3/07/QA/1

Okay, that’s enough questions for March. Save any others for next month.

Q: Roxanne wanted to know: how serious were/are you about the autorickshaw trip in India?

A: Oh, honey, I’m working insane numbers of hours, with my foot nailed to the floor because of family responsibilities, with one book overdue, a short story past deadline, at a time I should be starting the next book.

You think going to India and racing autorickshaws might be a fantasy?

Q: Wendy says, It was wonderful meeting you when you came to Madison last fall! I adore the Kate Martinelli and Mary Russell books, but I am also enamored with Anne Waverly– do you think you’ll ever write another book with her as the character? thanks!!

A: I’d like to, if for no other reason than finding out what happens to those two kids. Maybe, let’s see here, 2010?

Q: Aaron Paul Lazar asks, Please clarify for the newbie: may we ask writing/agent/publishing/craft questions here, or are these intended to pertain only to the wonderful books you’ve written? Thanks in advance for your response. ;o)

A: Ask what you like, so long as your question is well-mannered. I can always just not answer.

Q: How do you pick the places for your books? In The Moor it’s Dartmoor, in The Game it’s India, etc. I love the settings and how Russell usually has to learn a new language.

A: Poor Russell, she’s always cold, often hungry, and invariably confused. She must have a lot of headaches from straining to figure things out in a foreign tongue, although she doesn’t talk about that.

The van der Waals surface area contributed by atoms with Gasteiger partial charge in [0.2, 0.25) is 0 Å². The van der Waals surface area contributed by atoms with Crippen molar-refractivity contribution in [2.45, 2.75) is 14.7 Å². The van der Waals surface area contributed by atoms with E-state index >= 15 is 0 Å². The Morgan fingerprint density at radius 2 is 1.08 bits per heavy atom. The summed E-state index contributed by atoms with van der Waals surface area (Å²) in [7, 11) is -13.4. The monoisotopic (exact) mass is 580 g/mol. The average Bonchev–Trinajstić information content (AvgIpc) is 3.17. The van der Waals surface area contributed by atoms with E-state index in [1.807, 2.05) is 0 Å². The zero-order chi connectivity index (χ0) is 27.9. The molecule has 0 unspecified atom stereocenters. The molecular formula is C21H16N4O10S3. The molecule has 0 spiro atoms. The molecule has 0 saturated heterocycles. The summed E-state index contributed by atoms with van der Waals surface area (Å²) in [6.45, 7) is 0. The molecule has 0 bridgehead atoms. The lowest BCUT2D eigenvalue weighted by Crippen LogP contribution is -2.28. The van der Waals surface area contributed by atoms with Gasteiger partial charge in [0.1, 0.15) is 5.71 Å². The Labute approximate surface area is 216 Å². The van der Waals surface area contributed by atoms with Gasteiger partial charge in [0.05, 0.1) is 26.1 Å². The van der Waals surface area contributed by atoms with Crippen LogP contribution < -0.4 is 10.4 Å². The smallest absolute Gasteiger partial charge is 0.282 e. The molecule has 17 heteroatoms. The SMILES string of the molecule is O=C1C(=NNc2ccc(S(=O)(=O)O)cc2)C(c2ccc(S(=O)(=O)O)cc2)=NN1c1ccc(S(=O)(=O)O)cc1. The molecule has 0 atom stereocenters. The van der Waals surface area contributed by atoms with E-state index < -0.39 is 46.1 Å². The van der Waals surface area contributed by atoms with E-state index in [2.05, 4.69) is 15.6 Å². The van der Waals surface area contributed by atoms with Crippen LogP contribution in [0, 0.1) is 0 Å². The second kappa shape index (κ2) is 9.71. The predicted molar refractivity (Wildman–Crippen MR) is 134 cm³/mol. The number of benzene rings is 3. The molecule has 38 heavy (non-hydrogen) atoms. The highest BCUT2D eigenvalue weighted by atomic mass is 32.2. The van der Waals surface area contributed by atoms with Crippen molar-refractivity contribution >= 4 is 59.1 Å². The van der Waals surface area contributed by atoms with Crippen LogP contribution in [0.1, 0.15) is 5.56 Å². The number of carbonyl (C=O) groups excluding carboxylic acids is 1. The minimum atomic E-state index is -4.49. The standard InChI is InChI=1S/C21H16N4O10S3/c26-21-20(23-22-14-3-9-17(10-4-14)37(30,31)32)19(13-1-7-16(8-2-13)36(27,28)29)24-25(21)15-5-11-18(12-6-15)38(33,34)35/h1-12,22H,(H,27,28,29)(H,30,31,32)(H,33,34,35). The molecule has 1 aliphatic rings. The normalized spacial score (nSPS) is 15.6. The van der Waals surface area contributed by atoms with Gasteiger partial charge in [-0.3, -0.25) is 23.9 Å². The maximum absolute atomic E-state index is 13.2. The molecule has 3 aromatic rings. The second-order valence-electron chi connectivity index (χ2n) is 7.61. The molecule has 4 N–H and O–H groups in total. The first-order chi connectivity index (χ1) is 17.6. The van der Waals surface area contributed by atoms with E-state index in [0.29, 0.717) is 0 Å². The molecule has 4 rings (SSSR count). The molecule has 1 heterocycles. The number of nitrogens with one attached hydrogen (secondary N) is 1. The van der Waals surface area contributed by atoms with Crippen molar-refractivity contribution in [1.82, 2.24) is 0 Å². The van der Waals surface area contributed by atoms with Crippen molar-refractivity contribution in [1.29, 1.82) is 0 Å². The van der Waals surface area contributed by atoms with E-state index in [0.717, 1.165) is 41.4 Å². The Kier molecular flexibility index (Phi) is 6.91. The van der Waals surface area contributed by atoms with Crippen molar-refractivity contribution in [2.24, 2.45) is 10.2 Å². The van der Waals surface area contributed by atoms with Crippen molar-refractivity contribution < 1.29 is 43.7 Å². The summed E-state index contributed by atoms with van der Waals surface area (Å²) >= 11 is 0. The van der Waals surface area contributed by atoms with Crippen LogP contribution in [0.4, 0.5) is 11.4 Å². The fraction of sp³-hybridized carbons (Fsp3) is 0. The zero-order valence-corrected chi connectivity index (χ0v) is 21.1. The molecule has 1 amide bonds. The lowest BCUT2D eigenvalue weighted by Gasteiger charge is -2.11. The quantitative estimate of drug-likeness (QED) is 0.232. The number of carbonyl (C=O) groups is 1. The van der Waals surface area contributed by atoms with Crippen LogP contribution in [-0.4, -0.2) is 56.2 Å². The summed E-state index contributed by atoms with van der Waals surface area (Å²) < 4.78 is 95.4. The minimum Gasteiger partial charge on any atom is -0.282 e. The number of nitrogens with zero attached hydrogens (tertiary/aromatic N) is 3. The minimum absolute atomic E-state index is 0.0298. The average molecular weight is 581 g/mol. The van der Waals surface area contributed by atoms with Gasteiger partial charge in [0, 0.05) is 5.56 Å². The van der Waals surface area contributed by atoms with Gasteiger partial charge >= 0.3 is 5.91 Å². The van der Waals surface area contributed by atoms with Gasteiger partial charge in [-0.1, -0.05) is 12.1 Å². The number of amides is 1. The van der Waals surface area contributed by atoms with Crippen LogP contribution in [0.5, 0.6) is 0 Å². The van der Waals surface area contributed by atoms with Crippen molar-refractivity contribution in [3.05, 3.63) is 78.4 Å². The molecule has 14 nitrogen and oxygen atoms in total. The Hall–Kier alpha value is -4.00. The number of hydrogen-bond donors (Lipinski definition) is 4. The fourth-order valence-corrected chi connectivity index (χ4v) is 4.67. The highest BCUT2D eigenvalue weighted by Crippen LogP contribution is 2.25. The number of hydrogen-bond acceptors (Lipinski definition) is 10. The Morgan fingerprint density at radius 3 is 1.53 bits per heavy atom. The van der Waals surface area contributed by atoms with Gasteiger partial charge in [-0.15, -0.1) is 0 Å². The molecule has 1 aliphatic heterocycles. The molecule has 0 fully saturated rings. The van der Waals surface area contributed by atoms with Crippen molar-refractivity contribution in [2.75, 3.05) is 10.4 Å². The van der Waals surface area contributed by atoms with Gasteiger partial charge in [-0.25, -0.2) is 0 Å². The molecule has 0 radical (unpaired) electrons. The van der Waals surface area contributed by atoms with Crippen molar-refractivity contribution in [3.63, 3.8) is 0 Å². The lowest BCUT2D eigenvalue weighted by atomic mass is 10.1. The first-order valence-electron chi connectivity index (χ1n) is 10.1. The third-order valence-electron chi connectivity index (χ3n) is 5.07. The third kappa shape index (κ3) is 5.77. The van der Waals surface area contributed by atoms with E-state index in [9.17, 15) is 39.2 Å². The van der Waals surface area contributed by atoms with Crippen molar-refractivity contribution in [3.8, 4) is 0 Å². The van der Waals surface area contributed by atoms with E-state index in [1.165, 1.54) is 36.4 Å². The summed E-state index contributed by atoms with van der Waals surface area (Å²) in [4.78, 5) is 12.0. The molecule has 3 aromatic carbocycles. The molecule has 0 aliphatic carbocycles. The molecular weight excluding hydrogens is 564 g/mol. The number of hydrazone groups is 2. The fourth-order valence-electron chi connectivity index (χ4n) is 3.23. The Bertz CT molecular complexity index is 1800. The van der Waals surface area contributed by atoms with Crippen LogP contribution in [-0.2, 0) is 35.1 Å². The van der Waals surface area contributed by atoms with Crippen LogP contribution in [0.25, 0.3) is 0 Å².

I write about places I’ve either been to and which seem interesting places to set a story, or would like to go to and which seem etc. The place determines the character of the story—India (The Game) sweeping, grand, colorful, crowded, and scary; Dartmoor (The Moor) bleak, lonely, wet, mysterious, quirky; Palestine (O Jerusalem) old, complex, uncontrollable, compelling.

Incidentally, you can see a few photos of the settings by clicking on the individual book pages, beginning on the web site’s books and reviews page.

Q: Gail asks, One of the best parts of the Russell books is how you keep to Russell’s perspective while still telling us things about Russell and Holmes that either she isn’t consciously aware of, isn’t admitting to herself, or isn’t interested in sharing. Do you think about what each are thinking or feeling or how she looks and then figure out how to express that through Russell’s pen or do you just write from Russell’s view and then make sure the whole thing hangs together?

A: First person narrative is tricky. There’s only so much add-a-letter-from-Holmes you can do to bring in different perspectives, which means, as Gail says, I need occasionally to show Russell seeing and hearing things one way, while the reader perceives that same thing from a slightly different angle.

Clearly, the between-the-lines viewpoint doesn’t work if you write down to the reader, overexplaining and beating any dead horses you come across. Most readers are perceptive enough to catch subtle jokes, and if they don’t, well, what’s the harm of enriching a second read?

NOTE: SPOILER ALERT FOR CALIFIA’S DAUGHTERS
Q:WDI asks, Given that we may have to wait quite a while for the other parts of the “Califia” trilogy, could you bend far enough to just let me know — does Dian reunite with her dog?

A: I should think so, wouldn’t you? Why else show him limping on, if he gets eaten around the next bend?